Pleasures of Music

César Franck Is Inspired

By Vincent d’Indy

Pupil of Franck, composer and co-founder (with Charles Bordes and Alexandre Guilmant, in 1894) of the famous Paris music school, the Schola Cantorum, d’Indy was the master’s chief confidante and solicitous biographer. As a follower of Franck, d'Indy came to admire what he considered the standards of German symphonism. D'Indy taught at the Schola Cantorum and later at the Paris Conservatoire until his death. Among his many students were Isaac Albéniz, Leo Arnaud, Joseph Canteloube (who later wrote d'Indy's biography), Pierre Capdevielle, Jean Daetwyler, Arthur Honegger, Eugène Lapierre, Albéric Magnard, Rodolphe Mathieu, Darius Milhaud, Cole Porter, Albert Roussel, Erik Satie, Georges-Émile Tanguay, Otto Albert Tichý, and Xian Xinghai. Xian was one of the earliest Chinese composers of western classical music. Few of d'Indy's works are performed regularly today. His best known pieces are probably the Symphony on a French Mountain Air (Symphonie sur un chant montagnard français, also known as Symphonie cévenole) for piano and orchestra (1886), and Istar (1896), a symphonic poem in the form of a set of variations in which the theme appears only at the end. The following piece is from his study César Franck, published in 1912.

Dame Kiri Te Kanawa performs one of Franck’s most enduring compositions, the communion anthem Panis Angelicus.

“Father Franck” was one of those who--like many others--need stimulants in order to find ideas, but it was not by artificial means that he tried to spur his inspiration: he had recourse to music itself.

How many a time have we not seen him in a scrimmage with his piano, pounding out in a jerky yet constant fortissimo the overture to Meistersinger, or some other piece by Beethoven, Bach, or Schumann!? After a shorter or longer time, the deafening racket would dwindle into a murmur, then nothing--the master had found his idea.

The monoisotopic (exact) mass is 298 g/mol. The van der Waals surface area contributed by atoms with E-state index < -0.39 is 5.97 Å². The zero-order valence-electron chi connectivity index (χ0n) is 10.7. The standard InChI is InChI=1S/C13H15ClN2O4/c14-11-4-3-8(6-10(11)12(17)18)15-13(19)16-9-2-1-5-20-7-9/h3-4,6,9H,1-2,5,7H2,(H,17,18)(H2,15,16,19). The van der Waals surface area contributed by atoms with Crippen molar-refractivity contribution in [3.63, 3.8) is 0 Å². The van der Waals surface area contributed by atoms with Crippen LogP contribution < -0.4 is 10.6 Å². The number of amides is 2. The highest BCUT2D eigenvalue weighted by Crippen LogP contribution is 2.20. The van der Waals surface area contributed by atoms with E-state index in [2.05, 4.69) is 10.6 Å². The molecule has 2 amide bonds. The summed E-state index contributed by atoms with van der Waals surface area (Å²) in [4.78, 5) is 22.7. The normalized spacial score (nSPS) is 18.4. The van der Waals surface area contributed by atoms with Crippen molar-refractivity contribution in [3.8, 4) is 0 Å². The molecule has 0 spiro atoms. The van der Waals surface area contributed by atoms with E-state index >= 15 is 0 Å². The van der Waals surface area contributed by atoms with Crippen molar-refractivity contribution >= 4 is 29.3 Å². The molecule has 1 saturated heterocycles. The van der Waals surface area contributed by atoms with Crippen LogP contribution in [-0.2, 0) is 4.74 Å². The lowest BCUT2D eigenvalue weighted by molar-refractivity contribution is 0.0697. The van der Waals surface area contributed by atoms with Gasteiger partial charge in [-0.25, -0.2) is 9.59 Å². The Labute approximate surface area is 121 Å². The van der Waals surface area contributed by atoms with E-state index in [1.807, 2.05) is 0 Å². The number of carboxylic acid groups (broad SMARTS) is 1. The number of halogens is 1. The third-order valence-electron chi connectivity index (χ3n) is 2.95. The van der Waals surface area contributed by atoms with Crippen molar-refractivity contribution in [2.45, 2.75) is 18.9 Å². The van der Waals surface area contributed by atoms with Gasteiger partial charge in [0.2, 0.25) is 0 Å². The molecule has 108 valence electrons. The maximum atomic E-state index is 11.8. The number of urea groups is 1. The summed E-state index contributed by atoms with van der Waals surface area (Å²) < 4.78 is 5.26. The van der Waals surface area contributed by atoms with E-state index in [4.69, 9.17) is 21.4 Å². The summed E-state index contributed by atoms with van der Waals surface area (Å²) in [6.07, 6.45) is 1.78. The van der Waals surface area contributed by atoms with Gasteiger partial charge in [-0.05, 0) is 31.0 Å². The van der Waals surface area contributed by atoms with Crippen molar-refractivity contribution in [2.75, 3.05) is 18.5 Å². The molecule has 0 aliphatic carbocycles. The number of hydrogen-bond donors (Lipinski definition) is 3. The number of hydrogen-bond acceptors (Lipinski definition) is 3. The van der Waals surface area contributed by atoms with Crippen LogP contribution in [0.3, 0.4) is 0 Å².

All his life, whenever he could, Franck used this method of enticing inspiration by means of musical noise. One day, in the course of composing one of his last works, a pupil came upon him during one of these struggles with some piano piece which he was remorselessly butchering. The pupil expressed surprise at the choice of such music, to which the old master rejoined, “Oh, that’s only for a workout; when I want to find something really good, I play over my Beatitudes (1); in the long run that’s what serves me best.”

César Franck, from the Third Beatitude, ‘Christus and Heavenly Choir of Angels.’ Gilles Cachemaille, bariton (Christus); Gächinger Kantorei Stuttgart; Radio-Sinfonieorchester Stuttgart, Helmuth Rilling, conductor.

Franck completed his most ambitious work, the oratorio Les Beatitudes 1869-1879, though its premier came after his death in 1891. The work of an ardently religious man, this massive oratorio sets out to provide a musical expression for Christ's eternal message (according to Matthew 5, 3-12)--the Sermon on the Mount. Scored for considerable resources including six singers, choir, organ, and a large orchestra, Franck's musical vision rises to the level of his exalted subject matter. The aesthetic problem Franck faces seems parallel to that of Dvorak for his Stabat Mater: how to generate musical drama from relatively static adagios and texts of spiritual contemplation. The music divides into eight sections, inverting the second and third Beatitudes, but following the wording and order of the Bible. Christ (Gilles Cachemaille) is represented by a bass-baritone surrounded by an eight-bar leitmotif, who assures us that misery on earth shall beget a better future in Heaven. Near the end of each section, the Heavenly Chorus or Vox Christi informs the devout how they rise above misfortune. In the Sixth Beatitude, Franck creates a New Testament Bible scene, wherein Pagan Women, Jewish Women, three Pharisees, and the Angel of Death confer, and all are counseled by Jesus that the pure of heart shall see God. Satan appears in the course of the drama, only to realize the limits of his power. If the work has any spiritual forbears other than Beethoven, it could well be Liszt's Christus of 1872; even the key of F-sharp Major (for the vice of Jesus) is Liszt's favorite key for transcendence.